Food planning is an extremely important topic to focus on, especially with today’s trends in population and health. Over the past few decades, the percentage of overweight Americans has been growing at a rapid and increasing rate. As a result, many health issues like diabetes, cancer, and depression have become a concern. These preventable problems can be linked directly to the failure of food planning.

Generally, people shop for food based on price and proximity. When cheap food is placed closely to the population, it will be the preferred option over healthy food that is further away. Unfortunately, most cheap foods are unhealthy and void of nutrients. They are generally unnatural and processed with nutrients that are artificially added. From a citizen’s point of view, the poor quality of these processed foods can be attributed to the food industry. However, there are two sides to the story. From a food industrialist’s point of view, refined and processed foods are longer lasting and are easier to digest, putting less strain on the digestive system. Some would say that the government is at fault for America’s obesity problem. This could also be true, for the rise in food prices leaves some people with no choice but to buy whatever is affordable, which would most likely be fast food or packaged food.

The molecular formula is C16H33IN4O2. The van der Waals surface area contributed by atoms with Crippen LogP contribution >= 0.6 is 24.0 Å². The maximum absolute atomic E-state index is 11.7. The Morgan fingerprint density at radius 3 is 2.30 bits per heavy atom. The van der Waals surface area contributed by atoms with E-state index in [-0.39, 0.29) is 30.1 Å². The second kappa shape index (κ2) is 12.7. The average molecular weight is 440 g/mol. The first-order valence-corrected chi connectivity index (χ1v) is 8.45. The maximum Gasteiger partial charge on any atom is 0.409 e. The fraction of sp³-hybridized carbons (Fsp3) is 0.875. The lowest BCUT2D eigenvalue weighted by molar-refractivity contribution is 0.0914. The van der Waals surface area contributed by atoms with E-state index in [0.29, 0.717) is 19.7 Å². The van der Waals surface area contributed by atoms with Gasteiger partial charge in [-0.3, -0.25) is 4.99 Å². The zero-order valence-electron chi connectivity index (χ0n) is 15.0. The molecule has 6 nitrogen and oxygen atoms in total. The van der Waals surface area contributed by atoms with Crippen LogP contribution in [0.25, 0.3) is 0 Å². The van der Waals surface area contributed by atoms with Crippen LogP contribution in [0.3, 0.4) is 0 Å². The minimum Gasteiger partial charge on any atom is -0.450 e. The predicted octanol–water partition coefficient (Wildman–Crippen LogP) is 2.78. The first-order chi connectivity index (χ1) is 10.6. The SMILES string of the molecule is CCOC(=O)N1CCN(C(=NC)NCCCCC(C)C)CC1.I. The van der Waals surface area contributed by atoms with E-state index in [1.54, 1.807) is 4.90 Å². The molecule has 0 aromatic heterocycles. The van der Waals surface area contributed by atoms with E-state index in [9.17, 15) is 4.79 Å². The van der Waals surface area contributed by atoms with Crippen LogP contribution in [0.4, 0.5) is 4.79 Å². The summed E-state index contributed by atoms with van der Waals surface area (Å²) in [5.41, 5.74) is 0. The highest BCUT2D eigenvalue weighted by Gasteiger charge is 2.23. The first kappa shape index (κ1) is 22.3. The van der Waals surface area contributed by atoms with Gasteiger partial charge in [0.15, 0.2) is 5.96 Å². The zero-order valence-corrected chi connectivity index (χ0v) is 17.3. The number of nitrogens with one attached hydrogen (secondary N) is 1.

In order to effectively deliver healthy and natural foods to people, officials need to direct regional economies towards the agricultural market. An easy and efficient way to do this would be by adding farmers’ markets to the communities or by subsidizing farmers’ markets. This would put natural, fresh, and nutritious foods on the market while supporting farmers and the agricultural community. Citizens would get these foods at reasonable prices because the transactions occur directly with farmers without a middleman. Also, by adding farmers’ markets to the public, farmers get to know which foods are in demand and which foods are not. In that sense, they will grow what the people want and less food will go to waste.

 

Advertisements